Tools
126

Introduction

We are told in the preceding speech (§ 3) that Aphobus, after being condemned to pay Demosthenes damages in the amount of ten talents, proceeded to make it as difficult as possible for Demosthenes to collect that sum, or, indeed, anything at all. He disposed of his visible property, and himself took up residence at Megara. He had a farm, valued at a talent, of which Demosthenes sought to take possession, only to find that Onetor, the brother-in-law of Aphobus, was occupying it, claiming that it had been mortgaged to him as security for the amount of his sister’s dowry. This dowry, alleged to have been paid to Aphobus at the time of the marriage, had become repayable, inasmuch as Aphobus had divorced his wife. On attempting to take possession of the land, as he had to do for himself, there being in Athens no officer corresponding to our sheriff, Demosthenes was driven off by Onetor; hence the present suit—technically a δίκη ἐξούλης, a suit for ejectment. The speaker’s contention is that the marriage-portion had never been really paid, that the divorce was a fiction, and that the alleged mortgage was but a scheme devised by Aphobus and Onetor to prevent him (Demosthenes) from securing the property.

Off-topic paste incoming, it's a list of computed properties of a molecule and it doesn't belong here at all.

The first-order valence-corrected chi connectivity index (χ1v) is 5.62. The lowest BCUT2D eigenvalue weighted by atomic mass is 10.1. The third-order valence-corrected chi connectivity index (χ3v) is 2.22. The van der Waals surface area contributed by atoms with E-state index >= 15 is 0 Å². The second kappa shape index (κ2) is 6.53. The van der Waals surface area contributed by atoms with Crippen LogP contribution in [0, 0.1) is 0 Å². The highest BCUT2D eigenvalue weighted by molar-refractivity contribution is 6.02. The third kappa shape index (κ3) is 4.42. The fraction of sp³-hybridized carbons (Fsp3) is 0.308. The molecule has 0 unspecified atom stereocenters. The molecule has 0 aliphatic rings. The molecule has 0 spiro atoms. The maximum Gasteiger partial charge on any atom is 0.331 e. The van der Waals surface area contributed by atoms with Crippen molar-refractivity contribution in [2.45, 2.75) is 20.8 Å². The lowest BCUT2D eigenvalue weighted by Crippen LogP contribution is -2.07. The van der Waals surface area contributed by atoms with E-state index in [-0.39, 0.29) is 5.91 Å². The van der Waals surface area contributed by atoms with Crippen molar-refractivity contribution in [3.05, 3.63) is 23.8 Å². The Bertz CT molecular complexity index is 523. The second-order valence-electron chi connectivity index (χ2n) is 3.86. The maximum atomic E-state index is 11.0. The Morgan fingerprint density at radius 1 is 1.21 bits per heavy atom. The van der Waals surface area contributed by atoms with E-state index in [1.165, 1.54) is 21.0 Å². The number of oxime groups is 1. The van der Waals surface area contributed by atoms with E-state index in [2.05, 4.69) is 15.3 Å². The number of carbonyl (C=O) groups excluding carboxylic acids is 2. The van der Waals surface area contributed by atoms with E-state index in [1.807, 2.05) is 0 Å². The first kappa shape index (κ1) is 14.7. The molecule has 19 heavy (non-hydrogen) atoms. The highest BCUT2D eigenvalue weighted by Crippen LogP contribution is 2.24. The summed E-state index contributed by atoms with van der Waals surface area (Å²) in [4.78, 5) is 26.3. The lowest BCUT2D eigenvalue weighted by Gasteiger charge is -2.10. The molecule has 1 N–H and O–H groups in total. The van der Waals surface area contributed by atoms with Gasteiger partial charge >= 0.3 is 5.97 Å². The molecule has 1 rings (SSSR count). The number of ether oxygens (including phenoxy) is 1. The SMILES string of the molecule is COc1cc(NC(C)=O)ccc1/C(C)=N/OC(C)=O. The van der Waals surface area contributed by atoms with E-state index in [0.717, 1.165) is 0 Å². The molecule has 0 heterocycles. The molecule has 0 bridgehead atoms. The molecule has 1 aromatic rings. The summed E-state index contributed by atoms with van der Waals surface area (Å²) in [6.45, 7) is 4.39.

The speeches against Onetor are discussed in Schaefer, i. pp. 267 if., and in Blass, iii. pp. 238 ff.

127
DOI: 10.4159/DLCL.demosthenes-orations_xxx_onetor_ejectment_suit_i.1936